As a retired full-time minister, I have observed many different people during my career. Some of them did not take good care of themselves and often bemoaned or even hated life. Others had much more positive outlooks, viewing life as a gift from God and embracing all of the good that life offered them. With respect to the latter, I have noticed that most of them made an effort to take care of themselves, even through times of suffering and disaster. Let me tell you what I have learned from them.
First, they viewed their bodies as a marvelous gift that allowed them to be mobile and active. They knew the importance of exercise, so they walked, ran, played sports and enjoyed an energetic life. When a bone was broken, they realized that a doctor's help would be necessary, but they also knew they had an important part to play. For example, my mother-in-law had both knees replaced at the same time. Determined to walk again, she did her exercises daily and remained positive about life. Mending of the body often requires something from us in addition to a doctor's treatment. Isaiah 38:16 (NLT) says, "Lord, your discipline is good, for it leads to life and health."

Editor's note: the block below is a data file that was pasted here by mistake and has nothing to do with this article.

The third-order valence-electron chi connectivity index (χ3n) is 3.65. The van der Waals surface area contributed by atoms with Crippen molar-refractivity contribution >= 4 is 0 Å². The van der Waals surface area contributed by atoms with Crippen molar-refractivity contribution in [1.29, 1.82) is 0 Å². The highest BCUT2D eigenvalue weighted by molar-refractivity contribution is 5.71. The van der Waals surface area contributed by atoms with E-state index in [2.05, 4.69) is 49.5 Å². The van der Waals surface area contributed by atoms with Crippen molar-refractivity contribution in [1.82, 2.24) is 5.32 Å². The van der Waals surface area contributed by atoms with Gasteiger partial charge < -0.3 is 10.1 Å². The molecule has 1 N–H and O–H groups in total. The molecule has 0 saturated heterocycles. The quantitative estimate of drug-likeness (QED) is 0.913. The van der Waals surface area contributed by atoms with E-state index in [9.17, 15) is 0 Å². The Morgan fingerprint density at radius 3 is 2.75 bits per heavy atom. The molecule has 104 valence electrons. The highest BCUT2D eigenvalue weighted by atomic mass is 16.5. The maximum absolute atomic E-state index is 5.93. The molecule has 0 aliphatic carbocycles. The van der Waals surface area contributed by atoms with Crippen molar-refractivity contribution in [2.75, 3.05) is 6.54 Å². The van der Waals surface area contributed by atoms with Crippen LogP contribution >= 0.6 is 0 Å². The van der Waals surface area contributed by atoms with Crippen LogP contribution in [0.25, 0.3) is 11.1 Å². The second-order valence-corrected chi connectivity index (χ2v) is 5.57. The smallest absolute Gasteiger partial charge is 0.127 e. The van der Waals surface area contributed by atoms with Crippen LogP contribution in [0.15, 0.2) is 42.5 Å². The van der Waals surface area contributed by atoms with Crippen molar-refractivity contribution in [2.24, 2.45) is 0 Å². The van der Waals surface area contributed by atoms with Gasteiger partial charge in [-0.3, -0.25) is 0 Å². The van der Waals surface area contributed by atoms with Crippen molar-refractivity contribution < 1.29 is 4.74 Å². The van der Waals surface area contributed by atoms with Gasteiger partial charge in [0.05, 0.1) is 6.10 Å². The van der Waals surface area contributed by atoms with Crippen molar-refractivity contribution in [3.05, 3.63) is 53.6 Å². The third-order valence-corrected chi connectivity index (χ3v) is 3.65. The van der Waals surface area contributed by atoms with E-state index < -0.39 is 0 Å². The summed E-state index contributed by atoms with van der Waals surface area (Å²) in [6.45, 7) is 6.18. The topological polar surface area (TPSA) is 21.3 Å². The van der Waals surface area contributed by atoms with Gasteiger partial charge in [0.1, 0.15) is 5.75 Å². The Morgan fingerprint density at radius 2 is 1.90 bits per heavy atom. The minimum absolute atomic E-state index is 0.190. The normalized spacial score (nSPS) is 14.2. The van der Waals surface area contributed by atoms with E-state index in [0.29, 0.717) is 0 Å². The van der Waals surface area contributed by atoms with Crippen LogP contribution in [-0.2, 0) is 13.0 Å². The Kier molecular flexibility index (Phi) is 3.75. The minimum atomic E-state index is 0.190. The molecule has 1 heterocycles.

I have watched many others who intentionally have worked on improving their minds. I believe that keeping our minds challenged, alert, and interested in some special aspect of life is healthy for us. Reading, doing crossword puzzles or learning a foreign language are just a few of the possible activities that could improve our minds. The Apostle Paul has a good suggestion in Philippians 4:8 (TLB), saying, "Fix your thoughts on what is true and good and right. Think about things that are pure and lovely, and dwell on the fine, good things in others. Think about all you can praise God for and be glad about."
I also have seen many people who have found great comfort in their souls. They possessed what Jesus talked about in John 14:27 (TLB): "I am leaving you with a gift - peace of mind and heart! And the peace I give isn't fragile like the peace the world gives. So don't be troubled or afraid." Some of these people were dying from cancer, losing limbs or suddenly beset with a condition from which they could not be restored. Nevertheless, each of them was at total peace, experiencing a sublime comfort in their soul and expressing a smile on their face.
Finally, I have seen people befriend the heart of another. These are folks who extend a helping hand, offer a listening ear, give a glass of water to one who is thirsty and call or write to their friends. Instead of being a temporary when-it-is-convenient friend, they touch the heart of another, and become a genuine friend. As it says in Proverbs 17:17 (MSG), "Friends love through all kinds of weather."
The positive people I have met regarded their lives as a gift from God, and they endeavored to take care of themselves. They helped their bodies mend, improved their minds, found comfort in their souls, and befriended the hearts of others. We all can learn from them. Take care of yourself!
- LeFeber is a retired American Baptist pastor who now lives in South Williamsport.